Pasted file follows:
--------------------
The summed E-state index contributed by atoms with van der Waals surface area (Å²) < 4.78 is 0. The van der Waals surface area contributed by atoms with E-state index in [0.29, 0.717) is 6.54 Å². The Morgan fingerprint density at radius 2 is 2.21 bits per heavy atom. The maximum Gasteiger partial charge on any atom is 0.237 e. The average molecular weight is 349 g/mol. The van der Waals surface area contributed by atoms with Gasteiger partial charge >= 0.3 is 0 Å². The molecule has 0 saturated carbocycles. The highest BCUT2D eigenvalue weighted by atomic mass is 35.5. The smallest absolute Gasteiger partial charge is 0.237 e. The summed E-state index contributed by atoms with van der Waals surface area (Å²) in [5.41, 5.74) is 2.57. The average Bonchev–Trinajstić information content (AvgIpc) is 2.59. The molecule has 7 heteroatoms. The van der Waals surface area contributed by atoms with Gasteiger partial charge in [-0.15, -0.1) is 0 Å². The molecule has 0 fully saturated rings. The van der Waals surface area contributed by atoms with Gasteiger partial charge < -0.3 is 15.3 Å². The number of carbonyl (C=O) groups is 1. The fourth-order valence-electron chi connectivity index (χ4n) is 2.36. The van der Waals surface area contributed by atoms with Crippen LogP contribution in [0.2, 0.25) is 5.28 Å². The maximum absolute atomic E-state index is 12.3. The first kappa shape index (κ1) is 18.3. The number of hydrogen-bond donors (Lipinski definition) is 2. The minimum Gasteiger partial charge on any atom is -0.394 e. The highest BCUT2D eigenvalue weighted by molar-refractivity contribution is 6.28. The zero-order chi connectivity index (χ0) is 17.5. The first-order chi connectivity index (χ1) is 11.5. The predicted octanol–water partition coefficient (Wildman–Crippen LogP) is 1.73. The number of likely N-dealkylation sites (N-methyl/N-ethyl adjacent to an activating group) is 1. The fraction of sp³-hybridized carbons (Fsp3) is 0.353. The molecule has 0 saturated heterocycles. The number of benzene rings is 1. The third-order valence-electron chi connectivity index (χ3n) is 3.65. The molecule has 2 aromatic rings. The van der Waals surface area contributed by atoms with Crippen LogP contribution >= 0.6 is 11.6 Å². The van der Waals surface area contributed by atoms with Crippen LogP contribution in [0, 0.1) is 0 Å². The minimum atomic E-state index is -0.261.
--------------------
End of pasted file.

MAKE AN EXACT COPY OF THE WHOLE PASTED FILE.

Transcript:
The summed E-state index contributed by atoms with van der Waals surface area (Å²) < 4.78 is 0. The van der Waals surface area contributed by atoms with E-state index in [0.29, 0.717) is 6.54 Å². The Morgan fingerprint density at radius 2 is 2.21 bits per heavy atom. The maximum Gasteiger partial charge on any atom is 0.237 e. The average molecular weight is 349 g/mol. The van der Waals surface area contributed by atoms with Gasteiger partial charge >= 0.3 is 0 Å². The molecule has 0 saturated carbocycles. The highest BCUT2D eigenvalue weighted by atomic mass is 35.5. The smallest absolute Gasteiger partial charge is 0.237 e. The summed E-state index contributed by atoms with van der Waals surface area (Å²) in [5.41, 5.74) is 2.57. The average Bonchev–Trinajstić information content (AvgIpc) is 2.59. The molecule has 7 heteroatoms. The van der Waals surface area contributed by atoms with Gasteiger partial charge in [-0.15, -0.1) is 0 Å². The molecule has 0 fully saturated rings. The van der Waals surface area contributed by atoms with Gasteiger partial charge < -0.3 is 15.3 Å². The number of carbonyl (C=O) groups is 1. The fourth-order valence-electron chi connectivity index (χ4n) is 2.36. The van der Waals surface area contributed by atoms with Crippen LogP contribution in [0.2, 0.25) is 5.28 Å². The maximum absolute atomic E-state index is 12.3. The first kappa shape index (κ1) is 18.3. The number of hydrogen-bond donors (Lipinski definition) is 2. The minimum Gasteiger partial charge on any atom is -0.394 e. The highest BCUT2D eigenvalue weighted by molar-refractivity contribution is 6.28. The zero-order chi connectivity index (χ0) is 17.5. The first-order chi connectivity index (χ1) is 11.5. The predicted octanol–water partition coefficient (Wildman–Crippen LogP) is 1.73. The number of likely N-dealkylation sites (N-methyl/N-ethyl adjacent to an activating group) is 1. The fraction of sp³-hybridized carbons (Fsp3) is 0.353. The molecule has 0 saturated heterocycles. The number of benzene rings is 1. The third-order valence-electron chi connectivity index (χ3n) is 3.65. The molecule has 2 aromatic rings. The van der Waals surface area contributed by atoms with Crippen LogP contribution >= 0.6 is 11.6 Å². The van der Waals surface area contributed by atoms with Crippen LogP contribution in [0, 0.1) is 0 Å². The minimum atomic E-state index is -0.261.